SOMERS – Walking up to the third floor of the empty Somers Mansion, the smell of mold wafting from abandoned rooms is palpable. Tarps line the floor in this iconic home that has loomed over Somers for more than a century.
“It continues to deteriorate,” says real estate agent Angie Friedner. “But the bones of the house are in good condition.”
Three weeks ago, the 7,982-square-foot mansion was put up for sale. The asking price is $399,900, shockingly low considering the 14-bedroom home sits on 5 acres of land overlooking Flathead Lake. But a walk inside explains why.
And that’s what worries Brad Nelson, who grew up in Somers and is now leading a grassroots effort to save the mansion. In recent weeks, Nelson, a local therapist, has started a Facebook page to bring awareness to the old home’s plight.
Built in 1903, the mansion was owned by the family of John O’Brien, the first manager at Somers Lumber Company. The family moved out three years later and, in the proceeding years, the building served as company office space and a hotel, aptly named the Mountain Inn. In 1946, it was purchased by the McDevitt family and remained closed to the public for the next six decades.
Nelson remembers the mansion as the mysterious house on the hill. Up until just a few weeks ago, all that he had seen of the inside was from the front porch when he went trick-or-treating as a kid.
“(McDevitt) put up extra ‘no trespassing’ signs, but he’d always have a bowl of candy, because he knew kids would show up anyway,” Nelson said.
Growing up in the neighborhood just below, Nelson said he often passed the mansion during the summer when walking to the lake. For many in Somers, the mansion was always a “beacon on the hill,” as Nelson put it.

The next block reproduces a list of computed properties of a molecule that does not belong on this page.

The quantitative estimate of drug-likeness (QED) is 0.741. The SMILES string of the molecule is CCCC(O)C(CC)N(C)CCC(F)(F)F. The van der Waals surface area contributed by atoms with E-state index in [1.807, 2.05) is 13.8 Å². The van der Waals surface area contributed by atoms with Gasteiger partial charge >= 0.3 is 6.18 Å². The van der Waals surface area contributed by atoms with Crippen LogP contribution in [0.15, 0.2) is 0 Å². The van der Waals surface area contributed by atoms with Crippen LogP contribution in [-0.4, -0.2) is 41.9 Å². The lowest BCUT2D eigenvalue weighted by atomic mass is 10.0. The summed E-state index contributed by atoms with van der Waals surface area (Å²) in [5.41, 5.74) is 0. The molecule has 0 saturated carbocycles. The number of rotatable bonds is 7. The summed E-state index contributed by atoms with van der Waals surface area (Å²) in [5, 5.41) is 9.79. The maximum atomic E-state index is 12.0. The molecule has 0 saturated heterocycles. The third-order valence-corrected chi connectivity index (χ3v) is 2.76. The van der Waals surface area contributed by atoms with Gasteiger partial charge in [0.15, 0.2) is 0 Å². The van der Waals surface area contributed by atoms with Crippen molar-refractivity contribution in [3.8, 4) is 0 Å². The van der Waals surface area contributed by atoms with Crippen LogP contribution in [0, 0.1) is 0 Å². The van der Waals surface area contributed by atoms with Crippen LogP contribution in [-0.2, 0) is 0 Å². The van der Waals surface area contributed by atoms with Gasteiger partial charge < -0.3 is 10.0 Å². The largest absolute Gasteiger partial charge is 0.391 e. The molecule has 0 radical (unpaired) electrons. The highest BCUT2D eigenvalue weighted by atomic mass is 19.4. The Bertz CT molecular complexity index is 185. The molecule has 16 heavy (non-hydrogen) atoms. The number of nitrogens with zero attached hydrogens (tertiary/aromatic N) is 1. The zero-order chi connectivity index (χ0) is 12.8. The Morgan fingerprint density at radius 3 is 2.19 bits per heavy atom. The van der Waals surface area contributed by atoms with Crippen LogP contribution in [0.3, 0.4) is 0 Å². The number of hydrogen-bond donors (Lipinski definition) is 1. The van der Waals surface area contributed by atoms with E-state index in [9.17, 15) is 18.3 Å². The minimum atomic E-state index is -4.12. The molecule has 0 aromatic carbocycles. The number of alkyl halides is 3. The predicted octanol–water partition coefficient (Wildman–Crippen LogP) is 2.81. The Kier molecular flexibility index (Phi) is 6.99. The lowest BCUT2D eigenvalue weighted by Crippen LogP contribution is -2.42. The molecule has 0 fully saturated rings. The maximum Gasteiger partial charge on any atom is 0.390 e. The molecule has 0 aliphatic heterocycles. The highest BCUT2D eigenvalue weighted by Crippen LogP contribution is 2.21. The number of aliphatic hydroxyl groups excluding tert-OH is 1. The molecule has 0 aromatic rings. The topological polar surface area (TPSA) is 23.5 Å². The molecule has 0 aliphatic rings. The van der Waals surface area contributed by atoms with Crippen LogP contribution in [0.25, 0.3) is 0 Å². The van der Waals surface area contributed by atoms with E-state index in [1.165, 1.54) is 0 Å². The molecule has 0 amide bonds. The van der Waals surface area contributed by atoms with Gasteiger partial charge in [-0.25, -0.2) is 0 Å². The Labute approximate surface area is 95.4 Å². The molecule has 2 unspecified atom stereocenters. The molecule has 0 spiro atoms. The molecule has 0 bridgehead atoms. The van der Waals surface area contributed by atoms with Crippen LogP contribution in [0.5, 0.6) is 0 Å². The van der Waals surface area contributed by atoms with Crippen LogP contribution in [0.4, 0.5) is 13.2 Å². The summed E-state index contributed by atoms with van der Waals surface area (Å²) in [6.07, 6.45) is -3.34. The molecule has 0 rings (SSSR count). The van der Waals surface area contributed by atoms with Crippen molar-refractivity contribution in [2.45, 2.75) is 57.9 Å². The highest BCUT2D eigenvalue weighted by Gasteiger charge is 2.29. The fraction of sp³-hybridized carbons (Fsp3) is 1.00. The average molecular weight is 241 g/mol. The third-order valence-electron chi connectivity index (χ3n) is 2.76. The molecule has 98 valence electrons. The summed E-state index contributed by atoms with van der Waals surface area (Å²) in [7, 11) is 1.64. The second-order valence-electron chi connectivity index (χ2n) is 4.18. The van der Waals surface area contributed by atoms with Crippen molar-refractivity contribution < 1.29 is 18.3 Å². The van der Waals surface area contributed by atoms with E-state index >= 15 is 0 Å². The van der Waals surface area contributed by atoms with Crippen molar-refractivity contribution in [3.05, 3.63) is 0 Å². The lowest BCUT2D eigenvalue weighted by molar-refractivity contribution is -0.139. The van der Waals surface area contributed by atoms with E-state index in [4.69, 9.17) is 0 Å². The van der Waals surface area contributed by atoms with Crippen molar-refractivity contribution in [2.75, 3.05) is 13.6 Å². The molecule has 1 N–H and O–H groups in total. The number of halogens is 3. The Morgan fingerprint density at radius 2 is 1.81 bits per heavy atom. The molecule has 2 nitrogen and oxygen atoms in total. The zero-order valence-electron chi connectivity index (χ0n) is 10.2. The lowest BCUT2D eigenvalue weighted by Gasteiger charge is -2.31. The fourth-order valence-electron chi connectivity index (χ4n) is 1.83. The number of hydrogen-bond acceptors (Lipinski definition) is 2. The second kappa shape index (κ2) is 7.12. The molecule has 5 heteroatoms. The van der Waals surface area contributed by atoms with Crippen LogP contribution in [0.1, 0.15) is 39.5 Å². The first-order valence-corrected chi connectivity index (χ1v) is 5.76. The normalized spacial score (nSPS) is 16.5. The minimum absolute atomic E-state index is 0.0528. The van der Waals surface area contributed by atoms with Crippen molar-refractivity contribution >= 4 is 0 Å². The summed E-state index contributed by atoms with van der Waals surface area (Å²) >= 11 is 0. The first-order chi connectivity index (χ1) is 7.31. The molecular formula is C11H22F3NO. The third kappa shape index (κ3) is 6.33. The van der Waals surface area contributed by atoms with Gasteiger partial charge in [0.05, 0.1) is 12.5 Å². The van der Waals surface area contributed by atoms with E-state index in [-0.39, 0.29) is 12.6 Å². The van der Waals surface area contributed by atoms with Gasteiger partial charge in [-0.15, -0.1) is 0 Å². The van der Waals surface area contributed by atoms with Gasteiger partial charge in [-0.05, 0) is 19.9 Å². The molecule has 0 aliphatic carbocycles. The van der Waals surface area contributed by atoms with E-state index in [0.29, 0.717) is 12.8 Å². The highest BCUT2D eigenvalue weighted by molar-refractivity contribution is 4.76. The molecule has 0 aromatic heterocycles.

But that beacon has gone dim in recent years. In 2005, the mansion was sold to Christin Didier, who planned to restore it. Then the storm came.
According to Didier, a microburst formed along the shores of Flathead Lake in July 2007 that significantly damaged the home, especially the roof. Unknown to her, it also cracked the stone chimney, which led to a fire six months later. The home, especially the third floor, fell into disrepair.
The mansion was foreclosed on in April 2011 and Didier was evicted in September of this year. The mansion was listed for sale on Nov. 9.
“In seven years it went from being a beautiful and valuable home to what it is now,” Friedner said last week.
The air’s temperature changes little when walking into the house on a cold November morning. While the first and second floors look like any other empty home, it’s the third floor that has suffered the most. Walls are stained with water damage and pieces of the celling have fallen onto puddle-covered tarps. Nelson says on rainy days, water cascades to the floor.
“When I walked upstairs (the first time) and saw the water raining onto the floor it was very upsetting,” Nelson said.
Friedner said contractors estimate it would cost anywhere from $300,000 to $500,000 to repair the home. Therein lies the problem. Because a scenic piece of land overlooking the lake is so valuable, she believes the property would be an attractive buy, but mostly for developers.
“This house is in jeopardy because there is no zoning, no covenants and it’s not on any historic registry,” she said. “Someone could come in here and knock it down.”
Since the home was listed for sale, Friedner said realtors have shown it about 40 times. She suspects most of the interest is based upon curiosity. So far, two offers have been made, but both were well below the asking price.
Nelson said he plans on doing everything in his powers to make sure the property doesn’t land in the wrong hands. In late November, he set up a Facebook page and began calling local historians and newspapers to let people know the mansion was for sale.
“There is a lot of history, a lot of our heritage in the building,” Nelson said. “You can tell how beautiful this home was.”
Looking beyond the damage inside, the home’s former grandeur is still recognizable. With a little work, the old brass hinges and wood floor could shine again.
That’s Nelson’s vision. He hopes the right buyer comes along and restores the mansion, possibly opening it to the public, so another generation can appreciate its place in local history.
“It’s a discount property and that’s what worries me,” Nelson said, as he walked toward one of the windows with views of the small town below. “It’s just too important to Somers’ history.”
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